Genetic and genomic testing both involve looking at a person’s DNA. While genetic testing looks at one or several specific genes, genomic testing looks at an individual’s whole genome (their full set of genes) to identify alterations in DNA which might affect their health.
Some DNA alterations – sometimes called ‘pathogenic genetic variants’ or ‘genetic mutations’ – can cause certain genes not to work, or to work differently. There are thousands of medical conditions that are expressions of particular genomic alterations.
A genetic or genomic test will usually be ordered by your GP or specialist clinician. It involves having samples of your blood, saliva, or tissue taken and sent to a Genomic Laboratory Hub, where some or all of your genome is then analysed.
Test results may take days, weeks, or sometimes months to be finalised, depending on what the test is for. If your doctor thinks genetic or genomic testing may be appropriate for you, you may also be referred for genetic counselling.
Why have a genomic test?
There are a number of reasons why a genetic or genomic test may be suggested to you:
Testing may be performed to help your clinician decide how to treat your condition, or to prescribe medicine that will be most effective for you, with the least side effects. See our page about drug response testing.
If your family has a known history of a genetic condition, such as hereditary cancer
syndromes, or certain heart conditions like long QT syndrome or hypertrophic
cardiomyopathy, predictive or ‘pre-symptomatic’ testing may be offered to assess your risks
of developing the condition, and guiding preventative care.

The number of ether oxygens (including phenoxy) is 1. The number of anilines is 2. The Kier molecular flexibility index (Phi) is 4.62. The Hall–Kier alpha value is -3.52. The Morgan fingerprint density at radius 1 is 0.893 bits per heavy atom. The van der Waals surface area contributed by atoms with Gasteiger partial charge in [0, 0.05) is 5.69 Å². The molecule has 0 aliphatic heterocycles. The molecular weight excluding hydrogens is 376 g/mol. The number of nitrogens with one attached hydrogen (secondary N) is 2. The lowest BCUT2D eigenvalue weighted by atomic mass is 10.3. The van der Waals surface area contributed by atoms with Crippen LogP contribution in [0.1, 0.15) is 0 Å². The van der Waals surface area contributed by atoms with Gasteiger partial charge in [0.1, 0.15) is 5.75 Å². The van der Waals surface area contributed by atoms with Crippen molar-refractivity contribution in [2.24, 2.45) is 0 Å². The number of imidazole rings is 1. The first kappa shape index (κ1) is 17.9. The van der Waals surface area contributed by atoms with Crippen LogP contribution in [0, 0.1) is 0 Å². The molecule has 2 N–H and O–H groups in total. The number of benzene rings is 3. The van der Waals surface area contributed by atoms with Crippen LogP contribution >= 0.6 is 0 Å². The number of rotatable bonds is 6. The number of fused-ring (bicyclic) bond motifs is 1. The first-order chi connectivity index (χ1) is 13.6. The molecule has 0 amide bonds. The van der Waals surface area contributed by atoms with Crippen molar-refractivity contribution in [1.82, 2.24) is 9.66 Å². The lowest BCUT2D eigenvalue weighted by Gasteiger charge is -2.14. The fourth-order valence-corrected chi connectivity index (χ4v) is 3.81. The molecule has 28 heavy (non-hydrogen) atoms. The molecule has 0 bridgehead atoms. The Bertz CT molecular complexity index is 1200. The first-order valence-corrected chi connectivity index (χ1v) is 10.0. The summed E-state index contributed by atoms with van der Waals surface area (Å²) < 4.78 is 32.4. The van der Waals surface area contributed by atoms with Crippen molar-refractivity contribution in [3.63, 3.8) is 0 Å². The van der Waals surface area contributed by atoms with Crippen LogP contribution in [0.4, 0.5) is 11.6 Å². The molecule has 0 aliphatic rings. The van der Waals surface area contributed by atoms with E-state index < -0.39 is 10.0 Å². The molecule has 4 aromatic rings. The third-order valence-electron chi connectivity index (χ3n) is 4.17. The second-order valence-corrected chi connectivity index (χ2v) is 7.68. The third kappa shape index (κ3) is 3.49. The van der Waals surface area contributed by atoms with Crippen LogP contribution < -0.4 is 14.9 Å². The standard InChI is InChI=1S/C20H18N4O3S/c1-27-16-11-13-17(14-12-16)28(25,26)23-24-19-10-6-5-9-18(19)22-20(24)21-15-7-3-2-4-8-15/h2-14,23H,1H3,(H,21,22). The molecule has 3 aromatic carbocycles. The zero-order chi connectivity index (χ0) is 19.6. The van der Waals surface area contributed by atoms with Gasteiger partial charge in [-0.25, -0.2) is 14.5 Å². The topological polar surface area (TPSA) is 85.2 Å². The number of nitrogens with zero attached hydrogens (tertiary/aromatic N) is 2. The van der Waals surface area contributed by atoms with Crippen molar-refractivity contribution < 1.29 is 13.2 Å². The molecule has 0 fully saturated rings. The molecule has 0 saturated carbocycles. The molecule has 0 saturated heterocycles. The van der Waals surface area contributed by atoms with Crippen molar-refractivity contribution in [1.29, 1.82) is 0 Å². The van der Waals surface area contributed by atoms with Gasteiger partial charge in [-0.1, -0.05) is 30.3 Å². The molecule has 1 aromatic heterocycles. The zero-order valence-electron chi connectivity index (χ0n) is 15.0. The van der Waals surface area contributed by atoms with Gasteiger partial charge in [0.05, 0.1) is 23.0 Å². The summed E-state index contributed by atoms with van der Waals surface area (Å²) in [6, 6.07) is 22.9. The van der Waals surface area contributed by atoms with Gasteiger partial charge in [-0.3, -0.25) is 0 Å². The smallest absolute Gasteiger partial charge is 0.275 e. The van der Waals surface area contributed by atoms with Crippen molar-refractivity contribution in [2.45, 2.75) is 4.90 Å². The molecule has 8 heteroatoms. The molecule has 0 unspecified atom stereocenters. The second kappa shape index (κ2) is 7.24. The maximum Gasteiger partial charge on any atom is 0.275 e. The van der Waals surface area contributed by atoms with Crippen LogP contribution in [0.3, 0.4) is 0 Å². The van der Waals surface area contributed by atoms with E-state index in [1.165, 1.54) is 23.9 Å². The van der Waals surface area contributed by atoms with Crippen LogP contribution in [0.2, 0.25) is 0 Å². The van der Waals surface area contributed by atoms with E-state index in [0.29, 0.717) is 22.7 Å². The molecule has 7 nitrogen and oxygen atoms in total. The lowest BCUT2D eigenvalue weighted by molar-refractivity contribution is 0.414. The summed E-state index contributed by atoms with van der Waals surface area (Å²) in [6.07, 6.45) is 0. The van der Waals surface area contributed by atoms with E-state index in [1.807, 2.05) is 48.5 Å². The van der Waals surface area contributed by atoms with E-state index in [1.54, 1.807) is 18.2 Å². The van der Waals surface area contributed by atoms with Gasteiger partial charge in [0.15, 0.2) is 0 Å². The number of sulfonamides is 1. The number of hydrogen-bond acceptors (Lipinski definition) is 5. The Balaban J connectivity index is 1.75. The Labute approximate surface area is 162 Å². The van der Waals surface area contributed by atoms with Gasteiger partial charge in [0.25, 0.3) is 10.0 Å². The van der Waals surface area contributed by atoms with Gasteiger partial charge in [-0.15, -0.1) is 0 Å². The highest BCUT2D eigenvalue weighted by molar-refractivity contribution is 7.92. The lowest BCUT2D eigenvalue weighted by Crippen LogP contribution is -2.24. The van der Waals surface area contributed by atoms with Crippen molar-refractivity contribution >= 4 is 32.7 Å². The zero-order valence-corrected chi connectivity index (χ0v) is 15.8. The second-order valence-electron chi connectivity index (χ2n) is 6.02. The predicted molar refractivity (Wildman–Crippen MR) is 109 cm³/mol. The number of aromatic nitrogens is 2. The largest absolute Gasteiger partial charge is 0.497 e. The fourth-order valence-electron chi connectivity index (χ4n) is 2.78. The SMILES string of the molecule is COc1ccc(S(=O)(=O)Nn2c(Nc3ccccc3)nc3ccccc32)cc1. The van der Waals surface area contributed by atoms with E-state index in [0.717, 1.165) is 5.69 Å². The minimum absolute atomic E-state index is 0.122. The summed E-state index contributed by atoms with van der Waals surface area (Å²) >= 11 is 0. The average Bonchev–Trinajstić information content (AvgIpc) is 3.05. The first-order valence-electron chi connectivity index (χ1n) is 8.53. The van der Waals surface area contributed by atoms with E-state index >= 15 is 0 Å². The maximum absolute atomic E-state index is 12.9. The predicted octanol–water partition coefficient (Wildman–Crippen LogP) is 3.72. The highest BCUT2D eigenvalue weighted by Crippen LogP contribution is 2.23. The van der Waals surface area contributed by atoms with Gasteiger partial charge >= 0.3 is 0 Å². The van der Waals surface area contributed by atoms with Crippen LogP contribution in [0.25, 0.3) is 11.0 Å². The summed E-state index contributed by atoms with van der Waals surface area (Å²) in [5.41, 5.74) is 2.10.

This may be available to multiple members of your family if there is a risk of passing specific
genetic conditions onto children. Examples of cases where carrier testing is performed
include cystic fibrosis or thalassaemia.
Tests may be used to diagnose genetic conditions in your unborn baby. These might include
Down’s syndrome, or other conditions known to affect your family. See our page on prenatal and newborn testing.
Other reasons for genomic testing:
Genomic testing can be helpful in a wide range of medical scenarios, including in
transplantation, the diagnosis of infectious diseases, and preimplantation genetic diagnosis
Genomic testing enables personalised healthcare
Personalised, or ‘precision’ medicine is a move away from a ‘one size fits all’ approach to the
treatment and care of people with a particular condition. Genomic testing opens up new
approaches for healthcare professionals to treat and manage patient conditions with a
greater focus on individual needs and predispositions.
How do I participate in genomic testing?
There are many NHS clinics across the East of England that support the delivery of genomic
and genetic testing. See our care pages for more details.
- NHS England on personalised medicine
- NHS Choices: an overview of genetic medicine
- Your questions answered: Genetics and inheritance
- Your questions answered: Confidentiality and ethics
- Genomics commentary from Professor Sue Hill, Chief Scientific Officer and Senior Responsible Officer for Genomics in NHS England